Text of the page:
In a message dated 96-07-01 08:58:40 EDT, you write:
> If you check with the experts, or do some modelling, you'll find that the
XA comes out >4-8 dB better in the forward gain department. 4 dB is 60% of
Intertesting post. Not being an engineer has its disadvantages but I
understand that the TOTAL gain of antennas such as the ones you're citing
would be in the 4-6dB range. How can there be a 4-8 dB ADVANTAGE? Wouldn't
that put the total gain between 8-10 dB which is impossible theoretical gain
for a short or even medium boom length?
> To equate the two antennas' performance would
>require that the XA dissipate almost 1KW in the form of heat. That would
>be 100 watts per trap (there are 10 traps in an XA). I think that much power
>would be enough to melt the plastic end caps out of the traps.
>The traps of the XA are made out of three materials - air, aluminum,
>and polyethylene (?) capacitor caps. Air is very low loss, the aluminum
>tubing is of reasonable diameter so skin effect losses are minimal, and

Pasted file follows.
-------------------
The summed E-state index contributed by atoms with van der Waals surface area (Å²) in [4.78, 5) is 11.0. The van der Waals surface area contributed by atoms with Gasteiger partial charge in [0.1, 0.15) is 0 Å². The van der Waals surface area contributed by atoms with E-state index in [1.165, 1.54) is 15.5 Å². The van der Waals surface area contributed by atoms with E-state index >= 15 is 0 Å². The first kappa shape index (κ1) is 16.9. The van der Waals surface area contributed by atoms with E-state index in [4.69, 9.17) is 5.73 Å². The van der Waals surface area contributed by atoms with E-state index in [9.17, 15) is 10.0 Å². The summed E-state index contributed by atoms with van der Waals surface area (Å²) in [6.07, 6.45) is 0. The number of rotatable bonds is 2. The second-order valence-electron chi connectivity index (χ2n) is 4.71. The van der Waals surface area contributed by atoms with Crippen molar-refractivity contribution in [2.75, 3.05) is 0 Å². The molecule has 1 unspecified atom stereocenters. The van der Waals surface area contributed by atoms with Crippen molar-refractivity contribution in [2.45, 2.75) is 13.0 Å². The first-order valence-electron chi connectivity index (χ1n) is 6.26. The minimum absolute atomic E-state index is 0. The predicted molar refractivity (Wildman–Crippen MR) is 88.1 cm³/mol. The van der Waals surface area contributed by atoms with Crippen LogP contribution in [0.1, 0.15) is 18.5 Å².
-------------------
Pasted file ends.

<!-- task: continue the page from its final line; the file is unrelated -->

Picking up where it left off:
>the capacitor end caps constitute such a minute percentage of the capacitors
>that they can't dissipate 100 watts each. The
>upshot is that while there is merit in the efficiency arguement, there
>isn't 4 dB of merit. I'd be willing to accept that antennas with lumped
>traps like a TH7 or A4 etc would have higher losses. But the XA uses
>linear loading and air-capacitors - you can't get much lower loss than that.
It talking to Lew McCoy at Dayton this year, he told me of an
unpublished test of a KT34XA that he ran when they first came out. He put
2kw keydown into the XA for 30 minutes. He had a guy on the tower and Lew
asked him to touch the elements to see if they had warmed up. They were so
HOT that the poor guy got burns on his hands (no RF, remember - just residual
heat) that they had to take him to the emergency room of the local hospital.
I think that your observation of the heat dissipated by the XA is probably
accurate. That heat, as you know, is RF that is staying in the antenna as
an indication of inefficiency. Also, each connection in an antenna results
in ohmic losses. The XA has dozens of connections and a lot of cumulative
ohmic loss. While the XA is a known high-performance tribander (I even
recommended it in my talk at the contest forum at Dayton this year), do not
discount the alledged performance advantage of the Force 12 designs. BTW,
your modelling of the XA as monobanders does not address the traps in the
design or the connection ohmic losses. IMO your evaluation is interesting
but may not reflect on-the-air effectiveness. 73, Steve K7LXC
BTW I'm selling my TH7 and getting a C-3.